HIV: What is it?
HIV, or human immunodeficiency virus is a disease that your body can’t fight without medicine. HIV attacks the cells in your body that fight infections and disease. Over time, HIV can make it so your body can't fight infections and diseases anymore. When that happens, HIV can lead to Acquired Immune Deficiency Syndrome (AIDS) Symptoms (Signs that you may have disease) can include:
• Fever (very common)
• Swollen glands
• Sore throat
• Muscle and joint aches and pains
Many people with HIV have NO symptoms at all and look perfectly healthy. Get tested today to find out your status.
HIV: How can I get it?
The major ways for teenagers and young adults to get HIV:
- Unprotected sexual Contact with someone who has HIV through their:-Semen (cum)-Vaginal fluids
- Blood (example sharing contaminated needles for drugs or tattoos)
HIV: Fast Facts
- There is no vaccination YET to keep a person from getting HIV (but scientists are working on it!)
- HIV testing is totally confidential in NY. You do not need your parent’s permission to get tested
- Taking PrEP daily could lower your chances of getting HIV. See moreinformation here
HIV: How can I get tested for it?
- We use the latest tests in our clinics to check for HIV in the blood. These new tests can find out your status with 2-3 weeks after your last risky exposure (unprotected sex or needle-sharing)
- If the tests show anything, we will get you into care as quickly as possible so we can do a complete evaluation and begin talking about how best to treat your case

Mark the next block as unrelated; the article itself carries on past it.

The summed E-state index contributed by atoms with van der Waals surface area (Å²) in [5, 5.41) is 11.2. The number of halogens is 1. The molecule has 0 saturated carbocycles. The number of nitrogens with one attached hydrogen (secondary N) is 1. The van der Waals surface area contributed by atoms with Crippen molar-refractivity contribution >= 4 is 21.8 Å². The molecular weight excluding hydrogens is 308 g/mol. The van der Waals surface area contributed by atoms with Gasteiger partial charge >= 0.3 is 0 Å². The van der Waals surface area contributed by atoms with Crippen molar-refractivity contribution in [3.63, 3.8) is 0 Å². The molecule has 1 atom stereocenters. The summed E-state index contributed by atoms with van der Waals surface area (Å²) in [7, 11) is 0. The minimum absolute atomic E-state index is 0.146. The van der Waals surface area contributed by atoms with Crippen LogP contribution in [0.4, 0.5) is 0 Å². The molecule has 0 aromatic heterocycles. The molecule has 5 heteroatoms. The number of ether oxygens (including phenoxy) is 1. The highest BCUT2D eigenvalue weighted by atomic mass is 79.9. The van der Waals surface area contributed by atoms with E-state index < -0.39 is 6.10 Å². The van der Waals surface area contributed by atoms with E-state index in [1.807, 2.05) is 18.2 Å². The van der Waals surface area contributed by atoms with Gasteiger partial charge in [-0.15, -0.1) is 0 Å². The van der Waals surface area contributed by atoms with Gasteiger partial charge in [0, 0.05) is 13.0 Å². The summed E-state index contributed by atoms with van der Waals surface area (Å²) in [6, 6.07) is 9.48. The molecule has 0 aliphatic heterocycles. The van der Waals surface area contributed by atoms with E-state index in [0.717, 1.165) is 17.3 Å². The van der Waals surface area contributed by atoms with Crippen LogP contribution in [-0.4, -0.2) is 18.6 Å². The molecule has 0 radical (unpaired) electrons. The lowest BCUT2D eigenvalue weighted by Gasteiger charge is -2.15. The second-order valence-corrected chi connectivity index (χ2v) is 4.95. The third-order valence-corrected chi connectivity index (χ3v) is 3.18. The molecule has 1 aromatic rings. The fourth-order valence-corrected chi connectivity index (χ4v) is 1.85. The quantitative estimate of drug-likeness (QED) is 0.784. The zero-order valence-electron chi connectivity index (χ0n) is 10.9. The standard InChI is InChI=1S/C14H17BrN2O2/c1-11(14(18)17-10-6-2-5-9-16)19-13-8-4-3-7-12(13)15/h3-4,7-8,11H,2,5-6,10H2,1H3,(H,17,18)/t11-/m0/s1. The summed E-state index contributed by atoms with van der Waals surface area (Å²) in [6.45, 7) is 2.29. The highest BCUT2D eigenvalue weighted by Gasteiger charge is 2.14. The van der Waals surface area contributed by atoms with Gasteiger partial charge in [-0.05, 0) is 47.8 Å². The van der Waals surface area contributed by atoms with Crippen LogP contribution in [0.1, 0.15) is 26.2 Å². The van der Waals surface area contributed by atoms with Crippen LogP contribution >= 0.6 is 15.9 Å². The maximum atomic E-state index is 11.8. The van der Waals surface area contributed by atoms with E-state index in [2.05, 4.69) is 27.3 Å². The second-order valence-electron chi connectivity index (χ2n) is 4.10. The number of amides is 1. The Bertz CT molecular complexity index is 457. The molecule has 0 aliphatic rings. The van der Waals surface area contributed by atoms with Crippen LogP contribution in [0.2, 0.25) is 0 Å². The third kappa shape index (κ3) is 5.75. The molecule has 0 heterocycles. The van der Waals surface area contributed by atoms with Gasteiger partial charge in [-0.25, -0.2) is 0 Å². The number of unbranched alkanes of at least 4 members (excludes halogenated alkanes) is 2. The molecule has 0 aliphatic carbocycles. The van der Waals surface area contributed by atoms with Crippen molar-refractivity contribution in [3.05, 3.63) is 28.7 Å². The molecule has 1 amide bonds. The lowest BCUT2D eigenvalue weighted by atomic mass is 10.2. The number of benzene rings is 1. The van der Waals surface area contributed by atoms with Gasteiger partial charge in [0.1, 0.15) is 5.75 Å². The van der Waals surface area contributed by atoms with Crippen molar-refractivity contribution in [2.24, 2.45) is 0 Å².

How can I be treated for HIV?
While there is no cure for HIV, since 1987, about 30 drugs have been approved to treat HIV. Some common ones are known as:
- Antiretrovirals (ARVs) When certain ARVs are taken together, they can stop the virus from growing in your body. When the virus is slowed down, so is HIV disease
How your doctor decides which HIV medications are best for you:
- How you like to take medicine (number of pills, once a day versus twice a day, etc.)
- Which type of HIV you have and which ARVs can prevent the virus from spreading. (For example, some people have types of HIV that are resistant to certain types of ARVs–even if they have NEVER taken ARVs before)
- Possible side effects
- Your medical and mental health history
HIV: How can I keep myself and my partner(s) from getting it?
HIV: How can I protect my partner(s) once I know I have it?
- Tell them. It is very important that you talk to your current and past sexual partners about your HIV status. There are many resources to help you through this process like support groups etc. In most cases, sharing your HIV status is a personal choice—but now many states have laws that require you to tell the Department of Health about your partner/s so they can contact them and get them into care. They will do so in private and will not use your name
- Take ARVs – once you start taking ARVs, the amount of virus in your blood should not be noticeable within 6-8 weeks. At this point, it will be hard to spread HIV to any sexual partner (unless you have another sexually-transmitted disease (like chlamydia or syphilis) which may increase the amount of HIV in your semen or vaginal fluids)
- Have your partner take PrEP – to be on the safe side, if your partner is not infected with HIV, we recommend that he or she also take PrEP to further reduce their chances of HIV exposure
What if I don’t have health insurance?
- In New York, there is a special program called ADAP which will provide health insurance for people living with HIV. It will pay for all your clinic visits, lab tests and medications
What about other services?
- People living with HIV need a variety of services such as housing, mental health care, help with getting a job, and other services. We can help you get to the right agency to get what you need. See the resources section of this site
- Project STAY has a full program to provide medical and mental health services for young people living with HIV. To make an appointment, contact Joanna Pudil at: firstname.lastname@example.org or 646-234-0417